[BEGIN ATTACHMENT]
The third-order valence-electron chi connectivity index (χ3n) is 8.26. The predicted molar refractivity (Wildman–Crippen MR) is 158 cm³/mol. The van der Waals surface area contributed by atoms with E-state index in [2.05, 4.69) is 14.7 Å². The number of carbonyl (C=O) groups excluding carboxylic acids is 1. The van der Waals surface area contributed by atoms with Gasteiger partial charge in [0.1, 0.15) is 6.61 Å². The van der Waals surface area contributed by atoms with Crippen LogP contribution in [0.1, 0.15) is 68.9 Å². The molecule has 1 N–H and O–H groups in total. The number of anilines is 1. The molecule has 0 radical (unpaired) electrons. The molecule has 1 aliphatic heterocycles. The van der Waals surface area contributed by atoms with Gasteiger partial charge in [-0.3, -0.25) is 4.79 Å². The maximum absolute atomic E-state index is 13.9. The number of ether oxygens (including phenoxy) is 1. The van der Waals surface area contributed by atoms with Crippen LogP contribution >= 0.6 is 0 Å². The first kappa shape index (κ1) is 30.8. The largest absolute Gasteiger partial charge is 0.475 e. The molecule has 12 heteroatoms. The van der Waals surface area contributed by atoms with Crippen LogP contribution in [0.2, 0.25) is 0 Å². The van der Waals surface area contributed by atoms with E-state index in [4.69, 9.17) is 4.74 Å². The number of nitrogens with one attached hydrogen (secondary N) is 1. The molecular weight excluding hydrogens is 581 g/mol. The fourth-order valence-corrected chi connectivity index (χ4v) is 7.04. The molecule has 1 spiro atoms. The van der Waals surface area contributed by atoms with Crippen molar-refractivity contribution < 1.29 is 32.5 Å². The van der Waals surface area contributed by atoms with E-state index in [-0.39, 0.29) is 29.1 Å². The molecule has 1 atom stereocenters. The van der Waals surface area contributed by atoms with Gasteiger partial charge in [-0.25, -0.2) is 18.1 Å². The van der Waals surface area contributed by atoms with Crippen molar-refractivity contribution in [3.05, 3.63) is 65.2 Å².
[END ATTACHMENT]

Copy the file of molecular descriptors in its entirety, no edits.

The third-order valence-electron chi connectivity index (χ3n) is 8.26. The predicted molar refractivity (Wildman–Crippen MR) is 158 cm³/mol. The van der Waals surface area contributed by atoms with E-state index in [2.05, 4.69) is 14.7 Å². The number of carbonyl (C=O) groups excluding carboxylic acids is 1. The van der Waals surface area contributed by atoms with Gasteiger partial charge in [0.1, 0.15) is 6.61 Å². The van der Waals surface area contributed by atoms with Crippen LogP contribution in [0.1, 0.15) is 68.9 Å². The molecule has 1 N–H and O–H groups in total. The number of anilines is 1. The molecule has 0 radical (unpaired) electrons. The molecule has 1 aliphatic heterocycles. The van der Waals surface area contributed by atoms with Gasteiger partial charge in [-0.3, -0.25) is 4.79 Å². The maximum absolute atomic E-state index is 13.9. The number of ether oxygens (including phenoxy) is 1. The van der Waals surface area contributed by atoms with Crippen LogP contribution >= 0.6 is 0 Å². The first kappa shape index (κ1) is 30.8. The largest absolute Gasteiger partial charge is 0.475 e. The molecule has 12 heteroatoms. The van der Waals surface area contributed by atoms with Crippen LogP contribution in [0.2, 0.25) is 0 Å². The van der Waals surface area contributed by atoms with E-state index in [4.69, 9.17) is 4.74 Å². The number of nitrogens with one attached hydrogen (secondary N) is 1. The molecular weight excluding hydrogens is 581 g/mol. The fourth-order valence-corrected chi connectivity index (χ4v) is 7.04. The molecule has 1 spiro atoms. The van der Waals surface area contributed by atoms with Crippen molar-refractivity contribution < 1.29 is 32.5 Å². The van der Waals surface area contributed by atoms with E-state index in [-0.39, 0.29) is 29.1 Å². The molecule has 1 atom stereocenters. The van der Waals surface area contributed by atoms with Gasteiger partial charge in [-0.25, -0.2) is 18.1 Å². The van der Waals surface area contributed by atoms with Crippen molar-refractivity contribution in [3.05, 3.63) is 65.2 Å².